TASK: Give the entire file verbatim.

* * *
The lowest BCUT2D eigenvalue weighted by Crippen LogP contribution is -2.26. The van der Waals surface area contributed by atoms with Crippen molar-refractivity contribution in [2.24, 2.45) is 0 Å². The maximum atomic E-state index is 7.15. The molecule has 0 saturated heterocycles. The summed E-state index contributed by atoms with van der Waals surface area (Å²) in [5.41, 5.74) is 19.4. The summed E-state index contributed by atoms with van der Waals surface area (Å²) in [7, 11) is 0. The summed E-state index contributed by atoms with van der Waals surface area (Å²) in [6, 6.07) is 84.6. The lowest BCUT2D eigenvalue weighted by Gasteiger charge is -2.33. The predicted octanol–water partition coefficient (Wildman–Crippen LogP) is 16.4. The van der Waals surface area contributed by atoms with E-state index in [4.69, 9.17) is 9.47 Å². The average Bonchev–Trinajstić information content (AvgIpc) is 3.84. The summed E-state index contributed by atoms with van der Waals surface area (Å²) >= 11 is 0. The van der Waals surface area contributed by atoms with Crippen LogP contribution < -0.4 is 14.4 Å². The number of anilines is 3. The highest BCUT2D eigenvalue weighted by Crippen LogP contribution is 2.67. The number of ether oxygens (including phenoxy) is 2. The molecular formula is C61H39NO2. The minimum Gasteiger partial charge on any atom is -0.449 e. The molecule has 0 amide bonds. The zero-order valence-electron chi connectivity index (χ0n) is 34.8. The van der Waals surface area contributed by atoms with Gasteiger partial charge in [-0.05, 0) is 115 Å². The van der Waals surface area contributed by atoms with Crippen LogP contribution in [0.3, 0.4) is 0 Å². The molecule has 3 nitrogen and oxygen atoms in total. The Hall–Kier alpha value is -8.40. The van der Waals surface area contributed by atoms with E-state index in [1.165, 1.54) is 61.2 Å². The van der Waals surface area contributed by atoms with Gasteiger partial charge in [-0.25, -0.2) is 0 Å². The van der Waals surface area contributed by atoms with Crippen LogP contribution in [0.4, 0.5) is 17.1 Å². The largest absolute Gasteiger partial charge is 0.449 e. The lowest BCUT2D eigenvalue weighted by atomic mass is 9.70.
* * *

The lowest BCUT2D eigenvalue weighted by Crippen LogP contribution is -2.26. The van der Waals surface area contributed by atoms with Crippen molar-refractivity contribution in [2.24, 2.45) is 0 Å². The maximum atomic E-state index is 7.15. The molecule has 0 saturated heterocycles. The summed E-state index contributed by atoms with van der Waals surface area (Å²) in [5.41, 5.74) is 19.4. The summed E-state index contributed by atoms with van der Waals surface area (Å²) in [7, 11) is 0. The summed E-state index contributed by atoms with van der Waals surface area (Å²) in [6, 6.07) is 84.6. The lowest BCUT2D eigenvalue weighted by Gasteiger charge is -2.33. The predicted octanol–water partition coefficient (Wildman–Crippen LogP) is 16.4. The van der Waals surface area contributed by atoms with E-state index in [4.69, 9.17) is 9.47 Å². The average Bonchev–Trinajstić information content (AvgIpc) is 3.84. The summed E-state index contributed by atoms with van der Waals surface area (Å²) >= 11 is 0. The van der Waals surface area contributed by atoms with Crippen LogP contribution < -0.4 is 14.4 Å². The number of anilines is 3. The highest BCUT2D eigenvalue weighted by Crippen LogP contribution is 2.67. The number of ether oxygens (including phenoxy) is 2. The molecular formula is C61H39NO2. The minimum Gasteiger partial charge on any atom is -0.449 e. The molecule has 0 amide bonds. The zero-order valence-electron chi connectivity index (χ0n) is 34.8. The van der Waals surface area contributed by atoms with Gasteiger partial charge in [-0.05, 0) is 115 Å². The van der Waals surface area contributed by atoms with Crippen LogP contribution in [0.3, 0.4) is 0 Å². The molecule has 3 nitrogen and oxygen atoms in total. The Hall–Kier alpha value is -8.40. The van der Waals surface area contributed by atoms with E-state index in [1.165, 1.54) is 61.2 Å². The van der Waals surface area contributed by atoms with Gasteiger partial charge in [-0.25, -0.2) is 0 Å². The van der Waals surface area contributed by atoms with Crippen LogP contribution in [0.4, 0.5) is 17.1 Å². The largest absolute Gasteiger partial charge is 0.449 e. The lowest BCUT2D eigenvalue weighted by atomic mass is 9.70.